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Whitebeam pruning

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When is the Best Time for Whitebeam Pruning?

The whitebeam tree is a popular sight in parks and gardens thanks to its pretty white spring flowers followed by scarlet red berries, edible when ripe come early autumn. Whitebeam pruning is important to keep the tree looking its best. But when is the best time to do it, and what should you look out for during pruning?

The whitebeam tree, Sorbus aria, is a deciduous broadleaf tree native to the south of England and, thanks to its resilience and tolerance of most types of soil, is also planted extensively in the north of the country and can be found growing in various European countries including Spain, France and Germany.

Whitebeam isn’t known for its height, only growing to around 15 metres tall, but more for its scarlet coloured berries which are edible once they have almost perished come early autumn.

Whitebeam is also appreciated for its pretty white clustered flowers which appear in May, and its white, soft leaves that flutter in the breeze. A regular in parks and gardens, whitebeam is rarely seen in the wild.

Why is whitebeam pruning important?

Whitebeam is a fairly compact tree by nature and tends to look after itself for the most part. Because it doesn’t produce vigorous shoots, there is little need for a regular, formal pruning plan and in fact you’ll usually find that hard pruning has more of a negative effect.

It is however important to regularly remove any damaged, diseased, congested or crossing shoots in order to promote the good health of the tree. You may sometimes see shoots growing in an unruly fashion that are not in-keeping with the overall neatness of the whitebeam tree. These can be removed, providing care is taken over the timing (see below) as the whitebeam is prone to aphids and blister mites which are attracted by bleeding sap.

When is the best time for whitebeam pruning?

The best time for whitebeam pruning is late winter or early spring during its dormant period. Anything outside of this period is likely to result in sap bleeding which will attract insects and, in turn, disease and bacteria.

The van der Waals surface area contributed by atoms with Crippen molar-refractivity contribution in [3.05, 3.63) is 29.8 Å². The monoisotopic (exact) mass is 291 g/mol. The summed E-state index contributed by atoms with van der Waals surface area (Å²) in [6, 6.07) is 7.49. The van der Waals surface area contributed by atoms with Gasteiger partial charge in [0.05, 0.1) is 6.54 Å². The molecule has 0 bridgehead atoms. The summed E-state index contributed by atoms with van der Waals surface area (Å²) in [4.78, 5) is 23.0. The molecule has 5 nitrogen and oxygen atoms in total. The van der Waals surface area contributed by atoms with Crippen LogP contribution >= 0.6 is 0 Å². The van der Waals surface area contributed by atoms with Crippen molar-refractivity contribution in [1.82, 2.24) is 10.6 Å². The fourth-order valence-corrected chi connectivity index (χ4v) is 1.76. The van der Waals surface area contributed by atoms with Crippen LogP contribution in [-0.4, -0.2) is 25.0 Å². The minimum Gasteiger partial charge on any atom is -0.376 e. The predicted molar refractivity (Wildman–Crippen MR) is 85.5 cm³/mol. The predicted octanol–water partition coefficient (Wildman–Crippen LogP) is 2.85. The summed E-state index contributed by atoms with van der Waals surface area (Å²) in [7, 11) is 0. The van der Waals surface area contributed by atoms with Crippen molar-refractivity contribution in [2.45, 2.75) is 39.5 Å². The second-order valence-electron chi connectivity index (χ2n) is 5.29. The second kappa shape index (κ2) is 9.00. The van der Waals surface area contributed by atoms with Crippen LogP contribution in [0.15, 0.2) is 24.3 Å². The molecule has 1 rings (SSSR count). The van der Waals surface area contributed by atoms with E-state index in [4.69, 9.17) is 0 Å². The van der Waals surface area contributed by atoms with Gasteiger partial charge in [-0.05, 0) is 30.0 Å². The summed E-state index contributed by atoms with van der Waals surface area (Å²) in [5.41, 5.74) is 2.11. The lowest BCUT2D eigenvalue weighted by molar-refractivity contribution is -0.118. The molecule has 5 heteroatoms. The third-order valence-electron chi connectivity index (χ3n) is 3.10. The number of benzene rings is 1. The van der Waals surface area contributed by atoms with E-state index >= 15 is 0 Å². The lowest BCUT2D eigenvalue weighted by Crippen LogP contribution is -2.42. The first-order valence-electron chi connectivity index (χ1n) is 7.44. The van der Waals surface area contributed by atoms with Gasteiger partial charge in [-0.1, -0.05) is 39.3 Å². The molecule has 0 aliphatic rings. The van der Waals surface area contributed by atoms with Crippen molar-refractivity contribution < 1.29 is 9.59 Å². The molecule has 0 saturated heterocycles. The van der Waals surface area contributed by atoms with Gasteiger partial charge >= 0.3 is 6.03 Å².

What to look for during whitebeam pruning

Whitebeam is prone to aphids. Also known as greenfly, blackfly or plant lice, aphids are small insects that suck sap from a plant. This can lead to loss of vigour for the tree as well as poor, distorted growth patterns. In addition, the honeydew secreted by the insects will often permit the growth of sooty moulds. Some aphids are known to pass around plant viruses which can cause issues for a number of plants. They tend to become active in spring and stay around until late summer.

Blister mites can also be a problem for this tree and is something to look out for during whitebeam pruning. Look out for raised red-pink or yellow-green blotches which eventually turn black on the leaves during spring and summer. The blisters are usually around 3-4mm in diameter so quite small and infestations will often lead to all the leaves of a tree becoming blackened. The health of the tree however is not usually affected, just its aesthetic appearance.

Tree Preservation Orders

Sometimes trees of particular interest or notability are protected by a Tree Preservation Order (TPO). Where this is the case, you will find that the level of pruning allowed for the particular protected tree will be restricted and that you will need to obtain permission to carry out works of any kind. You should always contact the arboriculture department of your local council to check the TPO register before starting any planned works. If you do need permission, bear in mind that this may take up to eight weeks to come through. Furthermore, where a tree is situated in a conservation area, you will need official permission before proceeding with works of any kind.

The importance of whitebeam pruning expertise

Whitebeam is one of the most attractive trees you’ll find in parks and gardens. It is important to ensure great care is taken to keep it looking at its best and to make sure it is healthy year-round. If you are in any doubt, the best thing to do is call in a professionally qualified tree surgeon.

When choosing a tree surgeon, be sure to check their references and certificates for complete reassurance. Also, where possible, select a tree surgeon with Trading Standards and local authority approval for a guarantee of quality and value.

If you have a whitebeam tree that needs pruning or care, why not contact the specialists at T.H. Tree Services? As fully qualified, locally renowned and long term experienced Trading Standards and local authority approved tree surgeons, we are well placed to offer expert knowledge in all aspects of whitebeam pruning. For a free, no-obligation quotation, call 01268 642814 or get in touch here.

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The team were punctual, very polite, kept me well informed of what they were doing, anything I asked them wasn’t an inconvenience.
Service with a smile and the tidy up job was fantastic too.
I would certainly recommend TH Tree services and happily use them again.

Hi Mrs Easton, thank you for leaving a lovely review. The team are really pleased they come across professional and friendly.

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